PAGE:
Book Reviews

Since I can now say that I have quite an acceptable library, I have decided to start a new category on this blog: Books Reviews (that you can easily access on the Categories menu on the left, selecting “Books”.

Today’s book is “The Knitter’s Book of Yarn”, by Clara Parkes.

The Knitter’s Book of Yarn“, by Clara Parkes

First of all I want to say that I knit since I can remember, but I always found it difficult to find good yarns on my country (quality/price). Thus, four years ago (when I start working) I started buying yarn in other countries. But lately I realized that I needed to learn more about my material. I wanted to know the characteristics, the small nuances from type to type that make all the difference in a finished project, what type of yarns suit best my projects. This brought me to a quest: find a book that could teach me more about my yarn. After an exhaustive search, I came upon “The Knitter’s Book of Yarn”. It seemed interesting, therefore, I order it. I am glad that I have done so.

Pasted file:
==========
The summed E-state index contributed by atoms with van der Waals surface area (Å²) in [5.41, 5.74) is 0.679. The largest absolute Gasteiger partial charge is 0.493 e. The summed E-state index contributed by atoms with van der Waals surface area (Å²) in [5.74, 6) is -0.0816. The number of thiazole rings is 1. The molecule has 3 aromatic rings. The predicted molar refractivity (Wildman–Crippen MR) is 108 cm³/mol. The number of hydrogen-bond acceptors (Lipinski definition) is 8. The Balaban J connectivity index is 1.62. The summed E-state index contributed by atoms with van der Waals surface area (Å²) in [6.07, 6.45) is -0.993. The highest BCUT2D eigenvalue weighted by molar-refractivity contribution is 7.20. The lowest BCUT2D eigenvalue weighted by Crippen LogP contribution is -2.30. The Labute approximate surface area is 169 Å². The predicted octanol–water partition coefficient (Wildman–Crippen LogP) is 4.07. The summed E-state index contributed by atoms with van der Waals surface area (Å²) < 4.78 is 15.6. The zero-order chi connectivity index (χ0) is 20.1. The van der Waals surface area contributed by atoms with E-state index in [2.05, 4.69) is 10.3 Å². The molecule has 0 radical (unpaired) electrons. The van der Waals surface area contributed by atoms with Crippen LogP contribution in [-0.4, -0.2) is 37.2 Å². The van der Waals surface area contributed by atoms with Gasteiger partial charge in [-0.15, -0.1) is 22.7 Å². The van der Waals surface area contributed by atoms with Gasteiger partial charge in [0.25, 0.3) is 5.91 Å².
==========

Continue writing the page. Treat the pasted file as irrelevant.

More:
I haven’t read it all, but I have read the first chapters that talk about the basic types of yarn (protein, cellulose, cellulosic, synthetic fibers), explaining the general characteristics, how is it made, and what to expect when knitting with them. These chapters fascinated me because I am currently with different projects at hand and each with a different type of yarn. While reading it I could feel the yarn, look at the details referred on the book and compare the materials. It was so fun! From these first chapters I can say that I took a valuable lesson: now I am sensitized to look to the yarn labels and best select my yarn. This lesson is also applicable to my clothes, since by looking at the label, I will know, for instance, if the yarn is suitable for my sensible skin, if it stretches, if it is itchy or too heavy for that design.

Now I am reading the chapters that describe how the yarn is made in general. Parkes gives an insight on farm yarns, fiber festivals, how the color is added to the yarn and much more. The latest chapters on the book explain how the different types of yarn can be putted together, adding some patterns (that seem very simple, but I have not yet tried any) for testing!

I think one should look at this book as a reference, not as an exhaustive yarn characteristics’ description manual. “The Knitter’s Book of Yarn” fulfills my expectations, therefore, I recommend it!

Knitter’s Book of Yarn

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